err := http.ListenAndServe(addr, router)
    if err != nil {
        log.Fatal("ListenAndServe error: ", err)
    }
}

A simple page

We create a simple page that we serve up. The key point here is the way the page accesses the Bootstrap files via the static path.

<!DOCTYPE html>
<html>
  <head>
    <title>Page Title</title>

    <!-- Bootstrap -->
    <link rel="stylesheet" href="/static/css/bootstrap.min.css">
    <link rel="stylesheet" href="/static/css/bootstrap-theme.min.css">
    <script src="/static/js/bootstrap.min.js"></script>

    <style type="text/css">
      body {padding-bottom: 70px;}
      .content {margin:10px;}
    </style>
  </head>

  <body>
    <nav class="navbar navbar-default" role="navigation">
      <div class="navbar-header">
        <a class="navbar-brand" href="/">Application</a>
      </div>
      <div class="collapse navbar-collapse navbar-ex1-collapse">
        <ul class="nav navbar-nav">
          <li><a href="/">Main</a></li>
          <li><a href="/about">About</a></li>
        </ul>
      </div>
    </nav>
  </body>
</html>

Note that in this page, you can directly use Go’s templating engine html/template to dynamically generate the page. The simple html code above does not illustrate this. But as a case in point, you could simple have the page title be dynamically generated by substituting the line above:

<title>Page Title</title>

with something like:

<title>{{.Title}}</title>

How to use Go’s templates is not the aim of this post though. But’s it’s pretty simple.

And that’s it. You may serve the html file in any way you wish (e.g. literally read it and write it back to the http.ResponseWriter as a simple proof-of-concept), and it will be able to successfully parse the Bootstrap CSS and render you a nice (Bootstrap-y) page.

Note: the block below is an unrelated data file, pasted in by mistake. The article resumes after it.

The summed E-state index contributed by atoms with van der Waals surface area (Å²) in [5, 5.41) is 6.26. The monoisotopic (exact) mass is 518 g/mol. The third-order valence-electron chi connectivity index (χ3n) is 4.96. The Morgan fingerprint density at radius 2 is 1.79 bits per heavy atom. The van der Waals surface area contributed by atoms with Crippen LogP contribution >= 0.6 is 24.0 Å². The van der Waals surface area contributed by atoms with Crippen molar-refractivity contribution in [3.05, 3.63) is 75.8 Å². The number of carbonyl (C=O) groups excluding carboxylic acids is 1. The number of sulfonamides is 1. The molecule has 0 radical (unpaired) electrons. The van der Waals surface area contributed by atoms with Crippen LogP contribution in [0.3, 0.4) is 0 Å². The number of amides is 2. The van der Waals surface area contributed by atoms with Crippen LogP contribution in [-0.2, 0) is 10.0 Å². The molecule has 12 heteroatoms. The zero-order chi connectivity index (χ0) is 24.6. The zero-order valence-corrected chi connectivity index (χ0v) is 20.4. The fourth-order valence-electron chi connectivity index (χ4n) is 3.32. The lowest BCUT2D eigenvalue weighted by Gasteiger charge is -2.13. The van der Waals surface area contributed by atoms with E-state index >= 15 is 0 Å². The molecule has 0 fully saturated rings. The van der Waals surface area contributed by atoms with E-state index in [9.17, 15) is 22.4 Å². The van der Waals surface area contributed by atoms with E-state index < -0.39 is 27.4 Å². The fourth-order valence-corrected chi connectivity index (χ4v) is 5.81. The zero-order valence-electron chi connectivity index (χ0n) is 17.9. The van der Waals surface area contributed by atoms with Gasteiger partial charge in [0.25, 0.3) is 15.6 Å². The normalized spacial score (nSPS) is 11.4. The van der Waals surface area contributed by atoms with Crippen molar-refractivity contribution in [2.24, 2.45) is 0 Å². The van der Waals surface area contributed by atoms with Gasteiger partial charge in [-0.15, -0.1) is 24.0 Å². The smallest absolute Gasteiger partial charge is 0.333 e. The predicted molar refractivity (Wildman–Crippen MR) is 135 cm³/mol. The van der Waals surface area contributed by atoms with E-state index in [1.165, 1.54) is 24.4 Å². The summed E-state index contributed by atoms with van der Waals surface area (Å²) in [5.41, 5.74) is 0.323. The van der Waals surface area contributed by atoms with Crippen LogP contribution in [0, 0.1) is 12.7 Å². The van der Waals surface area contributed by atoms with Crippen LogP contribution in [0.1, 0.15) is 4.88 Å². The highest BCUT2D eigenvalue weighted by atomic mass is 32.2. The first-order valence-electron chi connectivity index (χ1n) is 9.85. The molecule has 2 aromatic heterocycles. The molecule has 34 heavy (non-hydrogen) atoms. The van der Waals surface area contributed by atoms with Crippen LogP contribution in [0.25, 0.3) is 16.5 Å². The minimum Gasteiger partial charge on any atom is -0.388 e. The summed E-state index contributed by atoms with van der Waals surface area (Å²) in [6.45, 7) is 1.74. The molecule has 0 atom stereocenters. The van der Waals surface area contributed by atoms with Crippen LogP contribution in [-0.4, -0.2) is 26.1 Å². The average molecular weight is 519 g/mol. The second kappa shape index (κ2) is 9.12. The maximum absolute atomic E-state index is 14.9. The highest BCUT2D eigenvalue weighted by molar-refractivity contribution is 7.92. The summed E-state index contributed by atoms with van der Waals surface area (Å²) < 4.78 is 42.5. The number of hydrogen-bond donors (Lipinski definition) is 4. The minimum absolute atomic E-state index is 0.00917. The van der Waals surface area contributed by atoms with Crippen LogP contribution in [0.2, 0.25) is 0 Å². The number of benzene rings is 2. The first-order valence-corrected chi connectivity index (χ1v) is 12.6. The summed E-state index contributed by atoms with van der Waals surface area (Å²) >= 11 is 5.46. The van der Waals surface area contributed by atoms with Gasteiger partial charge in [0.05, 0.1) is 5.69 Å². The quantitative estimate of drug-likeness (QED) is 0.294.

Putting it together

Say we call the previous html file header.html. I’m going to put a full working code here, that also uses a touch of Go’s templates, for the web server, as a reference point.

package main

import (
    "flag"
    "fmt"
    "github.com/gorilla/mux"
    "html/template"
    "log"
    "net/http"
)

type Page struct {
    Title string
}

var templates = template.Must(template.ParseFiles("header.html"))

func RootHandler(response http.ResponseWriter, request *http.Request) {
    response.Header().Set("Content-type", "text/html")
    err := request.ParseForm()
    if err != nil {
        http.Error(response, fmt.Sprintf("error parsing url %v", err), 500)
    }
    templates.ExecuteTemplate(response, "header.html", Page{Title: "Home"})
}

func main() {
    var host = flag.String("host", "127.0.0.1", "IP of host to run webserver on")
    var port = flag.Int("port", 8080, "Port to run webserver on")
    var staticPath = flag.String("staticPath", "static/", "Path to static files")

    flag.Parse()

    router := mux.NewRouter()
    router.HandleFunc("/", RootHandler)
    router.PathPrefix("/static/").Handler(http.StripPrefix("/static/", http.FileServer(http.Dir(*staticPath))))

    addr := fmt.Sprintf("%s:%d", *host, *port)
    log.Printf("Listening on %s", addr)

    err := http.ListenAndServe(addr, router)
    if err != nil {
        log.Fatal("ListenAndServe error: ", err)
    }
}

That should render a Bootstrap themed header when you access it at http://localhost:8080/.